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Understand the IELTS test format

Understand the IELTS test format

 Take the time to understand the IELTS test format. There are two versions of the test: IELTS Academic and IELTS General Training. Both are graded in exactly the same way.

You will take the first three parts of the test all on one day in the following order: Listening, Reading, Writing and Speaking. There are no breaks between the first three tests.

You will take the Speaking test either on the same day, or 7 days before or after that, depending on local arrangements.

A range of native-speaker accents (North American, Australian, New Zealand and British) is used in the Listening test, and all standard varieties of English are accepted in responses in all parts of the test.

Understand The Listening Test

Understand The Listening Test

You will be hear different number of recodings and respond to related questions in your IELTS Listening test.

The content of the Listening test is the same for both IELTS Academic and IELTS General Training tests.

Purpose of the test

The IELTS Listening test is designed to assess a wide range of listening skills, including how well you

  • understand main ideas and specific factual information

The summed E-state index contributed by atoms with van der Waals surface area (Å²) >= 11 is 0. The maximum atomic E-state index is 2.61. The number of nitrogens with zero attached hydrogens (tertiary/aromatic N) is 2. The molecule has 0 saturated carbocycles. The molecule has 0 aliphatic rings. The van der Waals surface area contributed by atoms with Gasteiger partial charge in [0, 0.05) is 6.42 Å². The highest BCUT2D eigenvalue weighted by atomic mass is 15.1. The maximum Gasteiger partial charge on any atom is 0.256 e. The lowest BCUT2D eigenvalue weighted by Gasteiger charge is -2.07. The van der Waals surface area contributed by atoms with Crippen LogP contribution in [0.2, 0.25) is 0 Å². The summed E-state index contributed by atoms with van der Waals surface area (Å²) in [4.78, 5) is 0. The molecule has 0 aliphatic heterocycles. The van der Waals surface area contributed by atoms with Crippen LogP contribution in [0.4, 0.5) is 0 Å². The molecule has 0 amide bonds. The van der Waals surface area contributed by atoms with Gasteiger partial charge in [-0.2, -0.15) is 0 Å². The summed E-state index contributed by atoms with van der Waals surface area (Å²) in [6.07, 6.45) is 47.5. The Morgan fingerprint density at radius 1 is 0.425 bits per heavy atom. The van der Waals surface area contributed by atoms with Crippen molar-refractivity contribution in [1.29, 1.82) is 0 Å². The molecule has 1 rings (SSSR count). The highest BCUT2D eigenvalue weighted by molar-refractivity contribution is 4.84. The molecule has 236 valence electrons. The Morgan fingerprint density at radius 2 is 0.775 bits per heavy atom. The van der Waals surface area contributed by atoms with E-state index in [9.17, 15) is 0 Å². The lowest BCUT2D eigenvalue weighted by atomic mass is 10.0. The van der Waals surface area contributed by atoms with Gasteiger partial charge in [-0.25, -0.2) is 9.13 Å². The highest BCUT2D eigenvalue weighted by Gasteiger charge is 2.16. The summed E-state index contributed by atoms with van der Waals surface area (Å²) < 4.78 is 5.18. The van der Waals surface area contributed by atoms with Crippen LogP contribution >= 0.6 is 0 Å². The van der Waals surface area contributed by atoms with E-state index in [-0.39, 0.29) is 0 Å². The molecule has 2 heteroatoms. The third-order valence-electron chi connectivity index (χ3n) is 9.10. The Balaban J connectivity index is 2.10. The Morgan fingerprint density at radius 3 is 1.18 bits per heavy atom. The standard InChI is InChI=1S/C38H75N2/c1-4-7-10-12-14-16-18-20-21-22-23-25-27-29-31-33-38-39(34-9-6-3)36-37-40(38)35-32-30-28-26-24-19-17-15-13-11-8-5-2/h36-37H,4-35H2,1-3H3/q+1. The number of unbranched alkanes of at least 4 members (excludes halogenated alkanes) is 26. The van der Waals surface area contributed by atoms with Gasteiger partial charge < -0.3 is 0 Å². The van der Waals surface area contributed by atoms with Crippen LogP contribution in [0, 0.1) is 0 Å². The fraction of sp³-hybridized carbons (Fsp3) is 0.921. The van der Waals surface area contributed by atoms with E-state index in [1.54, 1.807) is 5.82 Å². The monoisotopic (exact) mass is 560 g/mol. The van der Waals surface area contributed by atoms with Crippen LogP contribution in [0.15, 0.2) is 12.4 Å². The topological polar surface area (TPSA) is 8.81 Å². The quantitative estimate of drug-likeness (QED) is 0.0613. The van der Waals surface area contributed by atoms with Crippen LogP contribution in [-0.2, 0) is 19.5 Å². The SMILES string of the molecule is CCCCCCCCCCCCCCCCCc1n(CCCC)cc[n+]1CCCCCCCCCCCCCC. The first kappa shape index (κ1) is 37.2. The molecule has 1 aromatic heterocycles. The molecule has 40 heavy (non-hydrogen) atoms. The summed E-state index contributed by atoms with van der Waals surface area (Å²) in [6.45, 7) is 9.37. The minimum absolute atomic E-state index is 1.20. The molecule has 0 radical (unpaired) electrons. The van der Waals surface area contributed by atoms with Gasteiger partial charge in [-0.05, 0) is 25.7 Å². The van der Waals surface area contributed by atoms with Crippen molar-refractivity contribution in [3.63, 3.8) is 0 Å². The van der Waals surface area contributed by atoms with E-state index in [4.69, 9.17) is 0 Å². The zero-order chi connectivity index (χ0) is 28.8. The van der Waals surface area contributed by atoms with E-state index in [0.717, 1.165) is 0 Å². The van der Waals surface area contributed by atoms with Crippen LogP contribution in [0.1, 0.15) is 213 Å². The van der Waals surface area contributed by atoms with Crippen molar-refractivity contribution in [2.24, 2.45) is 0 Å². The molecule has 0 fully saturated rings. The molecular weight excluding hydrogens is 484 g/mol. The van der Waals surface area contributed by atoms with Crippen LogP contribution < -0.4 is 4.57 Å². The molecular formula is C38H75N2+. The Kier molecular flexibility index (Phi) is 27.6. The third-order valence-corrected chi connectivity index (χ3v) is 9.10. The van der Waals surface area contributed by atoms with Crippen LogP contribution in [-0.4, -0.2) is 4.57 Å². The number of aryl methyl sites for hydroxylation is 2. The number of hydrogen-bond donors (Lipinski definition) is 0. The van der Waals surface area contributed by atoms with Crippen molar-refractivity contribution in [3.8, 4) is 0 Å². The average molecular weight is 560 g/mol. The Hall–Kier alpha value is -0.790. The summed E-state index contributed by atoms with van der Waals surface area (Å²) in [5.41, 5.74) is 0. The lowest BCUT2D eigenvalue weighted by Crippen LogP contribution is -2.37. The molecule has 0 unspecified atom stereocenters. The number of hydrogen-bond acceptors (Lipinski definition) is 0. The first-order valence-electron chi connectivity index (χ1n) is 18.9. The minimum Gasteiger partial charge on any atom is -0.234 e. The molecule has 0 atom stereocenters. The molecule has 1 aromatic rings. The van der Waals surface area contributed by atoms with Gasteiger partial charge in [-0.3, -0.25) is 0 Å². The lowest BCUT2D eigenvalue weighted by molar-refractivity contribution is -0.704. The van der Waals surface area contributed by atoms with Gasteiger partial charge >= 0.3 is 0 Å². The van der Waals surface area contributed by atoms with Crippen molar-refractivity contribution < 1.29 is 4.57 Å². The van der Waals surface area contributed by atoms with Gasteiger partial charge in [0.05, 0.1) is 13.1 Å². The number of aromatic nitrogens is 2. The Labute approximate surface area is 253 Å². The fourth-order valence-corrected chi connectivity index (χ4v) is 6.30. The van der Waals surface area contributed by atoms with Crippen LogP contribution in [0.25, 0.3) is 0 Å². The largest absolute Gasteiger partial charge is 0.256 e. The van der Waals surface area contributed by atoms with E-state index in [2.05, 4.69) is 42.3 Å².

• recognise the opinions, attitudes and purpose of a speaker
  • follow the development of an argument

Timing

The IELTS Listening test takes approximately 30 minutes, and you are allowed an extra 10 minutes to transfer your answers from your question booklet to your answer sheet.

IELTS Listening consists of four sections:

Section 1

You listen to a conversation between two people set in an everyday social situation, e.g. a conversation in an accommodation agency, and answer questions on your comprehension.

Section 2

You listen to a monologue set in an everyday social situation, e.g. a speech about local facilities or a talk about the arrangements for meals during a conference.

Section 3

You listen to a conversation between up to four people set in an educational or training context, e.g. a university tutor and a student discussing an assignment, or a group of students planning a research project.

Section 4

You listen to a monologue on an academic subject, e.g. a university lecture.

Questions

There are 40 questions.

A variety of question types is used, and you may be asked to

  • answer multiple choice questions
  • label a plan, map or diagram
  • fill in a form
  • complete a table